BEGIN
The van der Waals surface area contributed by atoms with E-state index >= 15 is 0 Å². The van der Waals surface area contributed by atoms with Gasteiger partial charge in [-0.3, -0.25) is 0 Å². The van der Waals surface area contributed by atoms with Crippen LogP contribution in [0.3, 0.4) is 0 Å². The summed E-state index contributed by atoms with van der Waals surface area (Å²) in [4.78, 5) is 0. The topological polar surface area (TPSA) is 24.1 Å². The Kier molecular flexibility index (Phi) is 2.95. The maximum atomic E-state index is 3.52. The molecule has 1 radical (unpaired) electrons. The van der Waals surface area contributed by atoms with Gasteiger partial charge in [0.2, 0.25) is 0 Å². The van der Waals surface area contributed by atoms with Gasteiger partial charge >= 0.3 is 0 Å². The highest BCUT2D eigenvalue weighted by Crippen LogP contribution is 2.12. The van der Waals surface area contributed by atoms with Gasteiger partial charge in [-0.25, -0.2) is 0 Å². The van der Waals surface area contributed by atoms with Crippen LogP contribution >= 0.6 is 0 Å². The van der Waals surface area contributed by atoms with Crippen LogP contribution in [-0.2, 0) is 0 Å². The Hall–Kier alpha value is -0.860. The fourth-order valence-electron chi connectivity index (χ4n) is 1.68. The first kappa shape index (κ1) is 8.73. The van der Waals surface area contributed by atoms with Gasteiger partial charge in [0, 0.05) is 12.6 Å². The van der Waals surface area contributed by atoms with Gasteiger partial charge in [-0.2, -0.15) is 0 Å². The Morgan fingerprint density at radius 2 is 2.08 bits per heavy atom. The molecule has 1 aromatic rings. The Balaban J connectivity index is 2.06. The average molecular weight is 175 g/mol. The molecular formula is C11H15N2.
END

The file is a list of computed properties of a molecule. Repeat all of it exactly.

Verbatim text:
The van der Waals surface area contributed by atoms with E-state index >= 15 is 0 Å². The van der Waals surface area contributed by atoms with Gasteiger partial charge in [-0.3, -0.25) is 0 Å². The van der Waals surface area contributed by atoms with Crippen LogP contribution in [0.3, 0.4) is 0 Å². The summed E-state index contributed by atoms with van der Waals surface area (Å²) in [4.78, 5) is 0. The topological polar surface area (TPSA) is 24.1 Å². The Kier molecular flexibility index (Phi) is 2.95. The maximum atomic E-state index is 3.52. The molecule has 1 radical (unpaired) electrons. The van der Waals surface area contributed by atoms with Gasteiger partial charge in [0.2, 0.25) is 0 Å². The van der Waals surface area contributed by atoms with Gasteiger partial charge >= 0.3 is 0 Å². The highest BCUT2D eigenvalue weighted by Crippen LogP contribution is 2.12. The van der Waals surface area contributed by atoms with Gasteiger partial charge in [-0.25, -0.2) is 0 Å². The van der Waals surface area contributed by atoms with Crippen LogP contribution >= 0.6 is 0 Å². The van der Waals surface area contributed by atoms with Crippen LogP contribution in [-0.2, 0) is 0 Å². The Hall–Kier alpha value is -0.860. The fourth-order valence-electron chi connectivity index (χ4n) is 1.68. The first kappa shape index (κ1) is 8.73. The van der Waals surface area contributed by atoms with Gasteiger partial charge in [0, 0.05) is 12.6 Å². The van der Waals surface area contributed by atoms with Gasteiger partial charge in [-0.2, -0.15) is 0 Å². The Morgan fingerprint density at radius 2 is 2.08 bits per heavy atom. The molecule has 1 aromatic rings. The Balaban J connectivity index is 2.06. The average molecular weight is 175 g/mol. The molecular formula is C11H15N2.